Wednesday, October 27, 2004

About that Jim Wallis Quotation

Last week, I said I might come back to that Jim Wallis quote at the end of "Without a Doubt".

"But when [faith is] designed to certify our righteousness -- that can be a dangerous thing. Then it pushes self-criticism aside. There's no reflection. Where people often get lost is on this very point. Real faith, you see, leads us to deeper reflection and not -- not ever -- to the thing we as humans so very much want.'

And what is that?

''Easy certainty.''

In thinking about it, I came to the conclusion that Wallis had confused a lack of certainty with humility.

My first thoughts were towards Hebrews 11:1: "Now faith is being sure of what we hope for and certain of what we do not see." (NIV) On the surface, at least, this flatly contradicts Wallis' statement. Faith not only leads to certainty, it is certainty.

And there is nothing wrong with certainty. I am certain in my belief in the central tenets of Christianity: in the innateness of human sin and our inability to overcome it on our own; in the mighty redemptive work of Jesus Christ, God Incarnate, on the cross; in the utter perfection of God's love and mercy, grace and justice; among others. This is an entirely appropriate attitude for a Christian: why half-believe?

Certainty is not arrogrance, however. Pride is one of the seven deadly sins, remember. It's not our truth we are proclaiming, it's God's. And there's nothing that we did to deserve to possess it; it's only by God's mercy that we come into it. It brings to mind the second verse of the Newsboys' Step Up to the Microphone:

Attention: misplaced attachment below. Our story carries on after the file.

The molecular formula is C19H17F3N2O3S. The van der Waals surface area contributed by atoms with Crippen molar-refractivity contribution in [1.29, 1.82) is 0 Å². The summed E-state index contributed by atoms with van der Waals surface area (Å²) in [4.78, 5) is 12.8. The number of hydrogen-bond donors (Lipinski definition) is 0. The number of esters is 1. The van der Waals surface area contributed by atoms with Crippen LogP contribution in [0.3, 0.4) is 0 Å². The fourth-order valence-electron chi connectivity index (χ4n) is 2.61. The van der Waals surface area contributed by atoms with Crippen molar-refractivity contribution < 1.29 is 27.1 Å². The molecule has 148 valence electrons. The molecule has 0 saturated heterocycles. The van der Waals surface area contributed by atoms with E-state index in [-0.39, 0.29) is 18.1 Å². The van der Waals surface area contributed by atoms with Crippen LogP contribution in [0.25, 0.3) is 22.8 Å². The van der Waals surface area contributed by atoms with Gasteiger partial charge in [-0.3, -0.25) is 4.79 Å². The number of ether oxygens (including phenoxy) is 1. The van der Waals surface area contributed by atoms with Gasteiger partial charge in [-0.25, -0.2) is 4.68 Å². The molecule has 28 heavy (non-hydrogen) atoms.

i say hello
to anyone who's listening
the message ain't nothing new
i don't decide what's true
so when the stones get thrown
they either miss or
they turn to glory
here's the story as far as i know
It also brings to mind this poem by Maya Angelou, especially:

When I say..."I am a Christian"
I don't speak of this with pride.
I'm confessing that I stumble
and need CHRIST to be my guide.


So I think Wallis is quite wrong in what he says in the tail end of his quote. There's nothing wrong with certainty (the easy I'm not quite sure what to do with).

However, when at the beginning of this quotation, where he talks of a faith that "certif[ies] our righteousness[, and] pushes self-criticism aside," I think he almost has a good point. It is definitely possible to have a self-regard that puffs up our egos, that makes us forget our fallenness, that makes us think that somehow we in ourselves are good and godly -- in short, to have the self-importance, self-centeredness, and self-securedness of a Pharisee.

But that is not faith. That is sin.

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